2 Thessalonians 1:4 “so that we ourselves glory in you in the churches of God for your patience and faith in all your persecutions and in the afflictions which ye endure”
“So that”: “Therefore” (NASV). “So much is this the case” (TCNT). “We ourselves glory in you in the churches of God”: “We ourselves speak with pride, before the churches of God” (TCNT). “So that we are always boasting of you among the churches of God” (Wms). “Paul was not above praising one church to other churches, to provoke them to good works. Here he is boasting of Thessalonica in Macedonia to the Corinthians as he did later to the Corinthians about the collection (2 Corinthians 8:1-15) after having first boasted to the Macedonians about the Corinthians (2 Corinthians 9:1-5)” (Robertson p. 42). “Paul was not a man to keep quiet about something good” (Fields p. 168).
“Patience”: Cheerful and hopeful endurance. “It does not mean the ability passively to bear anything, it has been described as ‘a masculine constancy under trial.’ It describes the spirit that does not only patiently endure the circumstances in which it finds itself; but which masters them and uses them to strengthen its own nerve and sinew. It accepts the blows of life, but in accepting them it transforms them into stepping stones to new achievement” (Barclay p. 244). “And faith in all your persecutions”: “Paul had sent Timothy to Thessalonica to exhort them concerning their faith (1 Thessalonians 3:2). This verse indicates that their faith was doing very well” (Fields p. 168). “Persecutions”: “To chase, to pursue” (Robertson p. 42). “And in the afflictions ye endure”: Are presently enduring. “Afflictions”: Pressure, trouble. “’Persecutions’ indicates the hostile attacks of their enemies. ‘Afflictions’ points to any or to consequent sufferings and tribulations” (Erdman p. 82). “The use of ‘all’ shows that the troubles had been many, while the present tense in the verb ‘endure’ makes it plain that their difficulties were not yet over” (Morris p. 197). Be impressed with the strong faith that relatively new converts can manifest even during the most difficult times. These Christians had refused to allow the pressures of life to choke out the word from their hearts (Mark 4:19). “Persecution can take many forms: nicknames, taunts, cold looks, social ostracism, misrepresentations or deliberate lies, abusive or evil speech, ill treatment, job loss, seizing or destruction of property, imprisonment, or death” (Denton Lectures p. 226).
“When suffering comes, shall we be discouraged and give up? How discouragement and even depression sometimes sweep down over our souls! ‘Why, oh why, is this happening to me? I"ve done nothing wrong!’ The Lord does not feel sorry for us, but gives His congratulations!” (Denton p. 226). Matthew 5:11-12; Acts 5:40-42.
2 Thessalonians 1:5 “which is a manifest token of the righteous judgment of God; to the end that ye may be counted worthy of the kingdom of God, for which ye also suffer”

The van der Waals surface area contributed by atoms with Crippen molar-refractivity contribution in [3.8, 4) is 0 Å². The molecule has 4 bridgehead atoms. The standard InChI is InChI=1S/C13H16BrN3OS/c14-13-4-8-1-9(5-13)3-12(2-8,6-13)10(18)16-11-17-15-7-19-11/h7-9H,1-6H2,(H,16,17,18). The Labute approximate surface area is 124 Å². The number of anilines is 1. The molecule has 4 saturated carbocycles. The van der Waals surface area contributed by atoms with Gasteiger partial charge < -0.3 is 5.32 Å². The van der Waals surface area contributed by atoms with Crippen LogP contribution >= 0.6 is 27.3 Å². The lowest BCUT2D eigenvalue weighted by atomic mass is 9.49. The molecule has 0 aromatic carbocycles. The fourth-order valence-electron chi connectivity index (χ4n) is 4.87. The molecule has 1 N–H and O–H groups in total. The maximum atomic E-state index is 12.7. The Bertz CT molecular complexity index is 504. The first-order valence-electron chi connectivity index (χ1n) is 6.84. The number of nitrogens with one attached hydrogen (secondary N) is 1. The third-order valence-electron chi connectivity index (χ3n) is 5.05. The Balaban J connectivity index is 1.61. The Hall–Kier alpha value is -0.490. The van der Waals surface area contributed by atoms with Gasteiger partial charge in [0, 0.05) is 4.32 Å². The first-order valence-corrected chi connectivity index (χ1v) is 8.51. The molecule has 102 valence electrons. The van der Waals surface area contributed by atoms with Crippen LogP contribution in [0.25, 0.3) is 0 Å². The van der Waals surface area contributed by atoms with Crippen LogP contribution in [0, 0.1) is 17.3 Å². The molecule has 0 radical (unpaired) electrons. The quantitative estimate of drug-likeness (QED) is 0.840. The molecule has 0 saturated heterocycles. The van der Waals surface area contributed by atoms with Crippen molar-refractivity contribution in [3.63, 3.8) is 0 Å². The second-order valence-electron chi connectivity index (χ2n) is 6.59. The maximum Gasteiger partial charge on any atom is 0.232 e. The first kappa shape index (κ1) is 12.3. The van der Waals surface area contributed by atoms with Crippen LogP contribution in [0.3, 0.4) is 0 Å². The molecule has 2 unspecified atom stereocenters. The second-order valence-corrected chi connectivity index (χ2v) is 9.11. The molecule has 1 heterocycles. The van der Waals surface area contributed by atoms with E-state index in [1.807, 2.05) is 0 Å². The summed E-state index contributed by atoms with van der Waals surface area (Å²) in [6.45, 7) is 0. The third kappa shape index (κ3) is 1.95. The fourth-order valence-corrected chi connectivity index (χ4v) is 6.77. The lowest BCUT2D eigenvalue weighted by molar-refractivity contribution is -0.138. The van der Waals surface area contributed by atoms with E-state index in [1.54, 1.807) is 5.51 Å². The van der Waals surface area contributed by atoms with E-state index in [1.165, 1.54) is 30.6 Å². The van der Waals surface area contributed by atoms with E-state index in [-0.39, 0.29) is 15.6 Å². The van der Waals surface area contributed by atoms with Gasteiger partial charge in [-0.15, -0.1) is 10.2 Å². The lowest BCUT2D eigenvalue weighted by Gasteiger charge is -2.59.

“Which is”: “We come now to the main point of 2 Thessalonians, chapter 1. So often we see vice flourish and virtue perish. The Thessalonians probably wondered why they should be suffering persecution when they were trying to do the pure will of God. This problem of the prosperity of the wicked has always been perplexing to the righteous (Psalms 73:1-28)” (Fields p. 169). There is some discussion concerning what is the "manifest token" of the righteous judgment of God. Two views are suggested, the trials and persecutions of the previous verse or the patience and faith of the previous verse. Personally I do not see how the suffering of Christians is an evidence of God"s coming judgment. I like what Fields has to say, ""persecutions and tribulations" are plural nouns, while "patience and faith" and "manifest token" are all singular. The patience and faith of Christians often suggest to sinners and persecutors the possibility of a divine origin of the Christian faith, and divine punishment for those who oppose it. It seemed to suggest this to Gamaliel. Acts 5:38-40)” (p. 169). See especially Philippians 1:28 “in no way alarmed by your opponents--which is a sign of destruction for them, but of salvation to you”).
“Manifest token”: “A proof” (Rhm). “Proof positive” (Mof). “This is evidence of the righteous judgment of God” (RSV). “Of the righteous judgment of God”: This expression infers even when God judges, He is absolutely just and fair. Hell is a "righteous" verdict for unrepentant individuals (Romans 2:4-5). The perspective on suffering that the New Testament presents is vastly different than the perspective held by modern society and even some professed Christians, at times to us, suffering is a necessary evil, something that is to be avoided at all costs. Many religious people would argue that you are released from God"s commands, if keeping them causes you to suffer, that is, God does not expect one to obey Him, if that obedience causes one personal pain. To many people, the fact that we are suffering seems to deny God"s existence. Morris notes, “Suffering is not thought of as something which may possibly be avoided by the Christian. He must live out his life and develop his Christian character in a world that is dominated by non-Christian ideas. His faith is not some fragile thing, to be kept in a kind of spiritual cotton wool, insulated from all shocks. It is robust, suffering, when we have come to regard it in this light, is not to be thought of as evidence that God has forsaken us, but as evidence that God is with us (Colossians 1:24)” (pp. 197-198).
Here we are given a great insight. How we handle the trials of life can be a great tool for converting others. If others see us as being patient and steadfast, even when suffering, they might want to investigate our "secret". The happy man who lives in the thick of it, if a very attractive advertisement for Christianity (Philippians 4:12).